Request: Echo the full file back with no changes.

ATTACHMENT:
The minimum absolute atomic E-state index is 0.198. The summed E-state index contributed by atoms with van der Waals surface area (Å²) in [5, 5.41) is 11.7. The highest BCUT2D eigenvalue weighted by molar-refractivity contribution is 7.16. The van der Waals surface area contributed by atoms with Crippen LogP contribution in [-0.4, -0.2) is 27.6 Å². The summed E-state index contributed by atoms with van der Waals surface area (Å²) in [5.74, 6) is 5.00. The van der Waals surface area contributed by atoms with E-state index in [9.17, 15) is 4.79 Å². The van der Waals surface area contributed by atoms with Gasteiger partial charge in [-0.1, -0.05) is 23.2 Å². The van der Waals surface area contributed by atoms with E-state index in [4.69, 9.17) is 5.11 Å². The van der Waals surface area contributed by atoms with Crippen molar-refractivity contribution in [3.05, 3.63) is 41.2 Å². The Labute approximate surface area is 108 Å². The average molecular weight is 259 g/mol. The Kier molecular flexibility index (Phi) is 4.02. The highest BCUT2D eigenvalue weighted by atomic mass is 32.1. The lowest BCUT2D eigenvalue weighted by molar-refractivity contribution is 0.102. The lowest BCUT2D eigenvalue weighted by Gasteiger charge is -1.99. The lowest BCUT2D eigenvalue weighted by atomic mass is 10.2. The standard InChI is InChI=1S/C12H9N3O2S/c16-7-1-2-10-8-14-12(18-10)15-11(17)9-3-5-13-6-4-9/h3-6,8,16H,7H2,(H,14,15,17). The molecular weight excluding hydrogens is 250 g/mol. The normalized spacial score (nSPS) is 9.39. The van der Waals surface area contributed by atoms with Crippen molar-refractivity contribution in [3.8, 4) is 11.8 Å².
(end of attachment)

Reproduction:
The minimum absolute atomic E-state index is 0.198. The summed E-state index contributed by atoms with van der Waals surface area (Å²) in [5, 5.41) is 11.7. The highest BCUT2D eigenvalue weighted by molar-refractivity contribution is 7.16. The van der Waals surface area contributed by atoms with Crippen LogP contribution in [-0.4, -0.2) is 27.6 Å². The summed E-state index contributed by atoms with van der Waals surface area (Å²) in [5.74, 6) is 5.00. The van der Waals surface area contributed by atoms with E-state index in [9.17, 15) is 4.79 Å². The van der Waals surface area contributed by atoms with Gasteiger partial charge in [-0.1, -0.05) is 23.2 Å². The van der Waals surface area contributed by atoms with E-state index in [4.69, 9.17) is 5.11 Å². The van der Waals surface area contributed by atoms with Crippen molar-refractivity contribution in [3.05, 3.63) is 41.2 Å². The Labute approximate surface area is 108 Å². The average molecular weight is 259 g/mol. The Kier molecular flexibility index (Phi) is 4.02. The highest BCUT2D eigenvalue weighted by atomic mass is 32.1. The lowest BCUT2D eigenvalue weighted by molar-refractivity contribution is 0.102. The lowest BCUT2D eigenvalue weighted by Gasteiger charge is -1.99. The lowest BCUT2D eigenvalue weighted by atomic mass is 10.2. The standard InChI is InChI=1S/C12H9N3O2S/c16-7-1-2-10-8-14-12(18-10)15-11(17)9-3-5-13-6-4-9/h3-6,8,16H,7H2,(H,14,15,17). The molecular weight excluding hydrogens is 250 g/mol. The normalized spacial score (nSPS) is 9.39. The van der Waals surface area contributed by atoms with Crippen molar-refractivity contribution in [3.8, 4) is 11.8 Å².